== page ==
Edom

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Edom

(ē`dŏm),

Idumaea,

or

Idumea

(both: īdyo͞omē`ə), mountainous country, called also Mt. Seir. According to the Book of Genesis, it was given to EsauEsau
[Heb.,=hairy], in the Bible, son of Isaac, who sold his birthright to his younger twin, Jacob, for lentil stew and who was tricked by Jacob out of his father's blessing. Also known as Edom [Heb.,=ruddy], the disinherited Esau settled on Mt.
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, also called Edom, and his descendants. It extended along the eastern border of the Arabah valley, from the Dead Sea to Elat. Edomite history was marked by continuous hostility and warfare with Jews, Assyrians, and Syrians. At the end of the 2d cent. B.C., they were subdued by Hasmonaean priest-king John Hyrcanus I, forcibly circumcised, and merged with the Jews. HerodHerod,
dynasty reigning in Palestine at the time of Jesus. As a dynasty the Herods depended largely on the power of Rome. They are usually blamed for the state of virtual anarchy in Palestine at the beginning of the Christian era.

Antipater (fl. c.65 B.C.
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 the Great was Idumaean. The Romans grouped Idumaea with Judaea and Samaria in one procuratorship. After the destruction of Jerusalem, Idumaea was included in Arabia Petraea.

Edom

 

(Greek, Idumaea), an ancient country in Southwest Asia, south of Palestine, between the Dead Sea and the Gulf of Aqaba; named for the Edomites.

In the second half of the second millennium B.C., the land was settled by the Edomites, who united to form a state in the late second millennium B.C. In the 11th century B.C., Edom was subjugated by the tribes of Israel. It paid a tribute to Assyria from the ninth to seventh centuries and to the neo-Babylonian kingdom in the seventh and sixth centuries. Together with the Babylonians, the Edomites laid seige to Jerusalem in 586 B.C. and destroyed the city. By the late sixth century they governed part of southern Palestine.

When the Nabataean kingdom was formed in the late third century B.C., much of Edom was incorporated into it. With part of southern Palestine (capital, Hebron), western Edom became the independent kingdom of Idumaea. In the late second century B.C., Idumaea was conquered by a Judean king of the Hasmonean dynasty, and the population was converted to Judaism.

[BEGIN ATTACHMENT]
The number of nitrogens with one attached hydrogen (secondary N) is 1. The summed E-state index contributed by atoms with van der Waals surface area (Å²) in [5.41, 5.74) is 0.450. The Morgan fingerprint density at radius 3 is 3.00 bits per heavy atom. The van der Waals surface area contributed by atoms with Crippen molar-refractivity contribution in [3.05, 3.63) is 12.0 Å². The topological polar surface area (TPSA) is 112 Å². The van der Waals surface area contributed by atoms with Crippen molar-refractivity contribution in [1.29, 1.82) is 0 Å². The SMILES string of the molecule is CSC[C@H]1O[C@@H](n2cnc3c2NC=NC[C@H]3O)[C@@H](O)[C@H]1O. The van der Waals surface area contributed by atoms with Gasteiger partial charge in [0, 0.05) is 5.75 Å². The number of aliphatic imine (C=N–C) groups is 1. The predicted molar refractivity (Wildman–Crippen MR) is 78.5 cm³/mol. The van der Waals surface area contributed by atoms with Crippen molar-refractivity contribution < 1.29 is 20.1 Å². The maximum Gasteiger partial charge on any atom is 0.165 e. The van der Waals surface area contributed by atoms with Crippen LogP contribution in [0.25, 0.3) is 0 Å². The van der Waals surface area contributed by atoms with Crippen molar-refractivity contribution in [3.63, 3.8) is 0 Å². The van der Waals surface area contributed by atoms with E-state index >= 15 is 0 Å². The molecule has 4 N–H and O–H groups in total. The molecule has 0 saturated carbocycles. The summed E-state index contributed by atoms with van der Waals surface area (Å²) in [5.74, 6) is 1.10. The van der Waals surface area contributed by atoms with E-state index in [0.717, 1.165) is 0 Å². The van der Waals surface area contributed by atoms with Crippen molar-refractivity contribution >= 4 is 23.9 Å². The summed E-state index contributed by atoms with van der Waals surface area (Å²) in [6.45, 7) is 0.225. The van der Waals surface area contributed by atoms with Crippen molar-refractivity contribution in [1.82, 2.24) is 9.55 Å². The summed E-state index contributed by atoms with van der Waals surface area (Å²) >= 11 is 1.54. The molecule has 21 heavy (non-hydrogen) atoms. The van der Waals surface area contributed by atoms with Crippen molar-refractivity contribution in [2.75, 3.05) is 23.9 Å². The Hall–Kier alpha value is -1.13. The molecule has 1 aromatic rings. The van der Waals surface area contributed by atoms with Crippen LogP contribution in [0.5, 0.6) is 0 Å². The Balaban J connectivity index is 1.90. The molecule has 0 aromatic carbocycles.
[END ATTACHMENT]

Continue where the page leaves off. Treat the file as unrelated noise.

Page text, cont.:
Together with Judea, Idumaea was subjugated by Rome in 63 B.C. and became a Roman protectorate. King Herod I was an Idumaean. In 106 A.D., a large part of Idumaea was incorporated into the Roman province of Arabia.

References in periodicals archive ?
A famous historian, writer and lawyer, Otto von Rutenberg (1802-1864), in his history of the Baltic Sea provinces Estonia, Livonia and Courland, argued that in the 13th century the Order of the Brothers of the Sword received the province of Sackala, and the bishop got the provinces of Idumea and Metsepole between the River Gauja and Parnu (Rutenberg 1859 : I, 67).
Upon his return to England, he set about turning these images into paintings and a splendid multi-volume book, The Holy Land, Syria, Idumea, Arabia, Egypt, and Nubia (1842- 1846), whose remarkable lithographs were hand-colored and produced with the help of his Belgian colleague, Louis Haghe.
With exquisite timing, the hand-coloured lithographs appear in three books recording sites in The Holy Land, Syria, Idumea (Edom - the home of a Semitic-speaking tribal group comprising part of the Negev Desert and the Arabah valley at the southern end of the Dead Sea, plus adjacent land in what is now ordan), Arabia, Egypt and Nubia by the Scottish painter David Roberts - a kind of photo-journalist of his day - who visited the Middle East in 1838/9.
This may refer to a temple to YHWH in Idumea that may have employed animal sacrifice.